Archive for the ‘Boston Marathon’ Category

One of the first things I saw online this Monday morning was a reference about how unsafe it might be for fans of the San Diego Padres to show up at Dodger Stadium in Los Angeles on Monday night due to the recent benches-clearing brawl in San Diego.

Then I saw a tweet from the Dodgers organization requesting their fans honor the legacy of Jackie Robinson “by maintaining a safe, comfortable and family friendly experience at Dodger Stadium.” Then saw that Dodgers catcher A.J. Ellis was using his social-media platform to plead for Dodgers’ fans to show respect to Padres’ fans.

Nobody wanted the 66th anniversary of Jackie Robinson breaking baseball’s color line to be marred by violence as the Padres and Dodgers got back on the same field, just four days after an altercation in which Padres outfielder Carlos Quentin broke the left collarbone of Dodgers pitcher Zack Greinke after being hit by a pitch.

Got one educated guess here – after the events of the day in Boston, nobody on either the Padres or Dodgers will be in the mood to do anything silly Monday night. Hopefully, that includes everyone in the stands.

The bombing at the Boston Marathon where three people have been killed and more than 100 injured just makes no sense to me. Sadly, it just points to the further decline of life in America.

We learned last summer that it was no longer safe to go to a movie theater when a disturbed gunman in Aurora, Colorado struck shortly after midnight.

We were reminded in December that our schools aren’t even close to being safe with the awful tragedy in Newtown, Connecticut.

Just last week, there was a wacko teenager in Meridian, Idaho teaming up with another teen he met online who lives in Australia to call in bomb threats to schools and businesses.

Think calling in bomb threats are all fun and games?

Then check out the horror from Boston, where reports of body limbs being spotted on the streets from real bombs exploding just make your stomach queasy.

Just last Monday night, myself and thousands of other Americans were making fun of Louisville basketball coach Rick Pitino for ducking when indoor fireworks went off immediately following the end of the NCAA title game.

On further review, Pitino was in the right – you just can’t be too safe or too cautious when you hear an explosion in this era of unmatched stupidity.

I can remember when credentialed media first had to get their computer bags checks before being allowed to enter stadiums and arenas. There were a few San Diego media people – those bitter, short-sighted folks will go unidentified – who complained over and over about what a hassle it was.

Sure, it could be a minor inconvenience – just as it is to take the laptop out and remove your belt and shoes and empty your pockets at an airport security checkpoint.

But is it really that bad a deal to spend 30 seconds getting your bag checked to know that security is doing its best to make sure a stadium or arena is a safe environment?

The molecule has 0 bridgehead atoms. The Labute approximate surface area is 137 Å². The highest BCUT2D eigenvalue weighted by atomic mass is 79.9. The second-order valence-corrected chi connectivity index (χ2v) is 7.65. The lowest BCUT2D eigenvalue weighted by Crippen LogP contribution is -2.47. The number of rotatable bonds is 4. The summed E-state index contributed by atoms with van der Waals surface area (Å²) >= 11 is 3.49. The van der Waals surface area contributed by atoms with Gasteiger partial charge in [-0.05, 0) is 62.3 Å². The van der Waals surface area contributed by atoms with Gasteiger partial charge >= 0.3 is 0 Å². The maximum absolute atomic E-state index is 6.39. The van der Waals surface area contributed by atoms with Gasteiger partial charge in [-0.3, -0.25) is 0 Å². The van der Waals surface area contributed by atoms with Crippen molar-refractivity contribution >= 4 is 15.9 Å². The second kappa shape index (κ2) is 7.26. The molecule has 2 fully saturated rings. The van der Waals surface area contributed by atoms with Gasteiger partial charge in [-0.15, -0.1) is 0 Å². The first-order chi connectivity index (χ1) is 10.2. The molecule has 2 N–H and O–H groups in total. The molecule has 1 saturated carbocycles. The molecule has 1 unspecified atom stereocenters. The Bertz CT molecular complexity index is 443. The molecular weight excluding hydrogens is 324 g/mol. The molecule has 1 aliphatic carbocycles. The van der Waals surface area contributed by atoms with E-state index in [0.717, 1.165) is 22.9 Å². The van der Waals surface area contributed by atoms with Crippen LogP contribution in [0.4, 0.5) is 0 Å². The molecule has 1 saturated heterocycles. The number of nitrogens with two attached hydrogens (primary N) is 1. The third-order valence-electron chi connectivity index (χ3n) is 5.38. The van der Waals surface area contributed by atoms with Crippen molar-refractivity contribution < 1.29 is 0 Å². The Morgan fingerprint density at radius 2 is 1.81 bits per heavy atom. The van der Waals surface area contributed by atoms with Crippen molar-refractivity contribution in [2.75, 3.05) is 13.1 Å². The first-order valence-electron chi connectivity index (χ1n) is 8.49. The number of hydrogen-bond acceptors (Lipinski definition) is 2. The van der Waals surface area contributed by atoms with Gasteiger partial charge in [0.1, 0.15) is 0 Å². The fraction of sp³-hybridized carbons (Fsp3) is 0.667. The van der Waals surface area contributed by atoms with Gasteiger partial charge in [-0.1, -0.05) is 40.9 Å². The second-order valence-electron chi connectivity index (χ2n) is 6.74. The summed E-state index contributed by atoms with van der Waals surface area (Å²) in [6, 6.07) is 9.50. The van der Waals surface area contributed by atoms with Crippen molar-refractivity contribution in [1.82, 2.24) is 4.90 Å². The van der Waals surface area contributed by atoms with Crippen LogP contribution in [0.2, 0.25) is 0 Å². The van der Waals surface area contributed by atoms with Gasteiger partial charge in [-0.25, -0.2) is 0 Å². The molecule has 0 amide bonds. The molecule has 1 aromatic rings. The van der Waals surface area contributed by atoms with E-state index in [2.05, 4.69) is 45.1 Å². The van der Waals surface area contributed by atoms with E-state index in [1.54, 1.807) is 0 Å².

Of course, that’s not to say somebody still couldn’t sneak in a gun or bomb. On three straight visits to LaVell Edwards Stadium on the Brigham Young University campus, I snuck in two 20-ounce plastic bottles of Diet Coke in my computer bag.

I had one bottle in each glove with the gloves standing upward at the bottom of the bag. The fact that I could do that on three straight visits did cause me to wonder how easy it might be for an unsavory type to smuggle something dangerous into the stadium.

I only did the Diet Coke thing because BYU doesn’t serve any caffeinated drinks in the press box and I would be there for 11-to-12 hours. The searches done at college stadiums were never as intense as when I was on the NFL beat, where security at some stadiums took nearly everything out of your bag.

That said, I pretty much always felt safe covering sporting events. I covered three Super Bowls and never once entertained the thought that a bombing or terrorist attack could take place.

Before Monday, the only major bombing at an American sporting event that I can recall was the Atlanta Olympics bombing at Centennial Park in 1996. Typically, sporting venues are a safe place.

So how does one police an outdoor event like the Boston Marathon? I can’t even imagine how tight security will be next year, when the marathon will now receive more attention than ever.

It will be hard to think of the Boston Marathon as solely a sporting event in the future. It is the most famous running event in this country and a huge, huge day throughout New England.

And worse, Monday’s tragic events remind all of us that civilization is in deep decline with no end to this type of chaos in sight.

I shudder at the thought of what this world will be like when my six amazing young nephews and nieces reach middle age.

And I thought Monday was going to be a bad day because I was going to have to write tax checks to the IRS that were higher than my total income in March. I will be broke until late May.

Kind of seems pretty silly now with the perspective of the events in Boston entrenched in our memories forever.

Yeah, I think everybody will be behaving at Dodger Stadium tonight. No doubt.